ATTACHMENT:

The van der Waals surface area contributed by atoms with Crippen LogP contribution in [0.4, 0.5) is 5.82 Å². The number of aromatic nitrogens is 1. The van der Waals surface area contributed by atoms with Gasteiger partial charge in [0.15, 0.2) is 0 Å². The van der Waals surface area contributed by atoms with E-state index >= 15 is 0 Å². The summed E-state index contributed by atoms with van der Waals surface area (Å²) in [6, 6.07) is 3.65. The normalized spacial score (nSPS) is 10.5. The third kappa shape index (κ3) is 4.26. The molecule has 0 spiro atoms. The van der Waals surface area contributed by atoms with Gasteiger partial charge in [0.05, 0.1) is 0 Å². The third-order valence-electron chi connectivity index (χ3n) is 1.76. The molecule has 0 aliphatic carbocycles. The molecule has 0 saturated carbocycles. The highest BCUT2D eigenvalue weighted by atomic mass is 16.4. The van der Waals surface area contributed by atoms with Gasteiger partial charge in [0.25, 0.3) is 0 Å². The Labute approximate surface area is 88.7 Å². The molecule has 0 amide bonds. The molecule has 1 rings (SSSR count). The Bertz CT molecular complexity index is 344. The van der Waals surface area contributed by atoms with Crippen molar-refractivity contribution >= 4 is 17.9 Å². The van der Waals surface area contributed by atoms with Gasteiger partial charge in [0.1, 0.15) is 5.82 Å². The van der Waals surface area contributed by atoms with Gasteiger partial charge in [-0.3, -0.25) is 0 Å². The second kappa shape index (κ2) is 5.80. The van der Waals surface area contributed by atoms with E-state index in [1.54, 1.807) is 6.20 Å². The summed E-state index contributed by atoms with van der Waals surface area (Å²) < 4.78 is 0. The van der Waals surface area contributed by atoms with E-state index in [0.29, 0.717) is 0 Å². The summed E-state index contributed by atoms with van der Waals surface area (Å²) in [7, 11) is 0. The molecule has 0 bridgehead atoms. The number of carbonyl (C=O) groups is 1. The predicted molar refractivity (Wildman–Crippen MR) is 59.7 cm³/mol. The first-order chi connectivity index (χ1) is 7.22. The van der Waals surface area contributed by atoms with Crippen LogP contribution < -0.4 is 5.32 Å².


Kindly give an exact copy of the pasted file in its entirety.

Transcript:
The van der Waals surface area contributed by atoms with Crippen LogP contribution in [0.4, 0.5) is 5.82 Å². The number of aromatic nitrogens is 1. The van der Waals surface area contributed by atoms with Gasteiger partial charge in [0.15, 0.2) is 0 Å². The van der Waals surface area contributed by atoms with E-state index >= 15 is 0 Å². The summed E-state index contributed by atoms with van der Waals surface area (Å²) in [6, 6.07) is 3.65. The normalized spacial score (nSPS) is 10.5. The third kappa shape index (κ3) is 4.26. The molecule has 0 spiro atoms. The van der Waals surface area contributed by atoms with Gasteiger partial charge in [0.05, 0.1) is 0 Å². The third-order valence-electron chi connectivity index (χ3n) is 1.76. The molecule has 0 aliphatic carbocycles. The molecule has 0 saturated carbocycles. The highest BCUT2D eigenvalue weighted by atomic mass is 16.4. The van der Waals surface area contributed by atoms with Gasteiger partial charge in [0.25, 0.3) is 0 Å². The Labute approximate surface area is 88.7 Å². The molecule has 0 amide bonds. The molecule has 1 rings (SSSR count). The Bertz CT molecular complexity index is 344. The van der Waals surface area contributed by atoms with Crippen molar-refractivity contribution >= 4 is 17.9 Å². The van der Waals surface area contributed by atoms with Gasteiger partial charge in [0.1, 0.15) is 5.82 Å². The van der Waals surface area contributed by atoms with Gasteiger partial charge in [-0.3, -0.25) is 0 Å². The second kappa shape index (κ2) is 5.80. The van der Waals surface area contributed by atoms with E-state index in [1.54, 1.807) is 6.20 Å². The summed E-state index contributed by atoms with van der Waals surface area (Å²) < 4.78 is 0. The van der Waals surface area contributed by atoms with E-state index in [0.29, 0.717) is 0 Å². The summed E-state index contributed by atoms with van der Waals surface area (Å²) in [7, 11) is 0. The molecule has 0 bridgehead atoms. The number of carbonyl (C=O) groups is 1. The predicted molar refractivity (Wildman–Crippen MR) is 59.7 cm³/mol. The first-order chi connectivity index (χ1) is 7.22. The van der Waals surface area contributed by atoms with Crippen LogP contribution < -0.4 is 5.32 Å².